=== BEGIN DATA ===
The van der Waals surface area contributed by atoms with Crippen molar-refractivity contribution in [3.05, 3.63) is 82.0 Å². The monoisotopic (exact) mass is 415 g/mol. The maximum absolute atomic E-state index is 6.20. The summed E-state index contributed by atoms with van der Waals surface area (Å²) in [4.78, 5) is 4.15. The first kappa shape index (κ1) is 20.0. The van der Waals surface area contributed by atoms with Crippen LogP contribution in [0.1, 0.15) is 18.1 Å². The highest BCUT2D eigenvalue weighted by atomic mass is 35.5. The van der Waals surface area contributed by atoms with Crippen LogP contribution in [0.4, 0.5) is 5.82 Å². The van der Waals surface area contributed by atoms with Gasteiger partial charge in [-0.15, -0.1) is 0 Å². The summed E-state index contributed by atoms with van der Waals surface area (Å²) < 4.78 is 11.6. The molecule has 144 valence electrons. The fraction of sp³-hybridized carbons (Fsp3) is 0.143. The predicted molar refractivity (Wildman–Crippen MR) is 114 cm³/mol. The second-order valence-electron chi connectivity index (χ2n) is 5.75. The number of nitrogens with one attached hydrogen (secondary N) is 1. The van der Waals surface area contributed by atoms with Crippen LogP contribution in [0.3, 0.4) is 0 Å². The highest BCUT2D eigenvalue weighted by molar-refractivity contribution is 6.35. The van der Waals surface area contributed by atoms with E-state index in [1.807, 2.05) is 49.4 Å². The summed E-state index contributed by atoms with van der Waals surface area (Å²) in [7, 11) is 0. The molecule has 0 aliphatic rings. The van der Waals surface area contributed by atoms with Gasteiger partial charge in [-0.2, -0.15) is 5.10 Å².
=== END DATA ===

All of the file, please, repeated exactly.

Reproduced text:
The van der Waals surface area contributed by atoms with Crippen molar-refractivity contribution in [3.05, 3.63) is 82.0 Å². The monoisotopic (exact) mass is 415 g/mol. The maximum absolute atomic E-state index is 6.20. The summed E-state index contributed by atoms with van der Waals surface area (Å²) in [4.78, 5) is 4.15. The first kappa shape index (κ1) is 20.0. The van der Waals surface area contributed by atoms with Crippen LogP contribution in [0.1, 0.15) is 18.1 Å². The highest BCUT2D eigenvalue weighted by atomic mass is 35.5. The van der Waals surface area contributed by atoms with Crippen LogP contribution in [0.4, 0.5) is 5.82 Å². The van der Waals surface area contributed by atoms with Gasteiger partial charge in [-0.15, -0.1) is 0 Å². The summed E-state index contributed by atoms with van der Waals surface area (Å²) < 4.78 is 11.6. The molecule has 144 valence electrons. The fraction of sp³-hybridized carbons (Fsp3) is 0.143. The predicted molar refractivity (Wildman–Crippen MR) is 114 cm³/mol. The second-order valence-electron chi connectivity index (χ2n) is 5.75. The number of nitrogens with one attached hydrogen (secondary N) is 1. The van der Waals surface area contributed by atoms with Crippen LogP contribution in [0.3, 0.4) is 0 Å². The highest BCUT2D eigenvalue weighted by molar-refractivity contribution is 6.35. The van der Waals surface area contributed by atoms with E-state index in [1.807, 2.05) is 49.4 Å². The summed E-state index contributed by atoms with van der Waals surface area (Å²) in [7, 11) is 0. The molecule has 0 aliphatic rings. The van der Waals surface area contributed by atoms with Gasteiger partial charge in [-0.2, -0.15) is 5.10 Å².